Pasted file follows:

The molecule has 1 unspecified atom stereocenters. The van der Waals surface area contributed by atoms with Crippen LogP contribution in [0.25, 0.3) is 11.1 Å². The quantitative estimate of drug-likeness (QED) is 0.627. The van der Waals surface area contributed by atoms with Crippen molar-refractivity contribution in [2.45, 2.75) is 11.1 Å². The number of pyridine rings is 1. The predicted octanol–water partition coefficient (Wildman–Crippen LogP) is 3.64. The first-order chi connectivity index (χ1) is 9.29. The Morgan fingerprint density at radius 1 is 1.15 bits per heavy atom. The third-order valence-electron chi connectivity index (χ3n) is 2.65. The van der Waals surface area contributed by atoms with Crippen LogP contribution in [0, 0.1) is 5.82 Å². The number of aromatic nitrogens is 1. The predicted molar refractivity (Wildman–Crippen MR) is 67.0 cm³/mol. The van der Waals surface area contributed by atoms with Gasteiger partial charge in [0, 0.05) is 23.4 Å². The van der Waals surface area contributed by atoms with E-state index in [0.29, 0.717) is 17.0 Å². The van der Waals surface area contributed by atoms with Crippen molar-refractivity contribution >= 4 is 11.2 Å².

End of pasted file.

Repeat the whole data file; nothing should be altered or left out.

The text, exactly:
The molecule has 1 unspecified atom stereocenters. The van der Waals surface area contributed by atoms with Crippen LogP contribution in [0.25, 0.3) is 11.1 Å². The quantitative estimate of drug-likeness (QED) is 0.627. The van der Waals surface area contributed by atoms with Crippen molar-refractivity contribution in [2.45, 2.75) is 11.1 Å². The number of pyridine rings is 1. The predicted octanol–water partition coefficient (Wildman–Crippen LogP) is 3.64. The first-order chi connectivity index (χ1) is 9.29. The Morgan fingerprint density at radius 1 is 1.15 bits per heavy atom. The third-order valence-electron chi connectivity index (χ3n) is 2.65. The van der Waals surface area contributed by atoms with Crippen LogP contribution in [0, 0.1) is 5.82 Å². The number of aromatic nitrogens is 1. The predicted molar refractivity (Wildman–Crippen MR) is 67.0 cm³/mol. The van der Waals surface area contributed by atoms with Gasteiger partial charge in [0, 0.05) is 23.4 Å². The van der Waals surface area contributed by atoms with E-state index in [0.29, 0.717) is 17.0 Å². The van der Waals surface area contributed by atoms with Crippen molar-refractivity contribution >= 4 is 11.2 Å².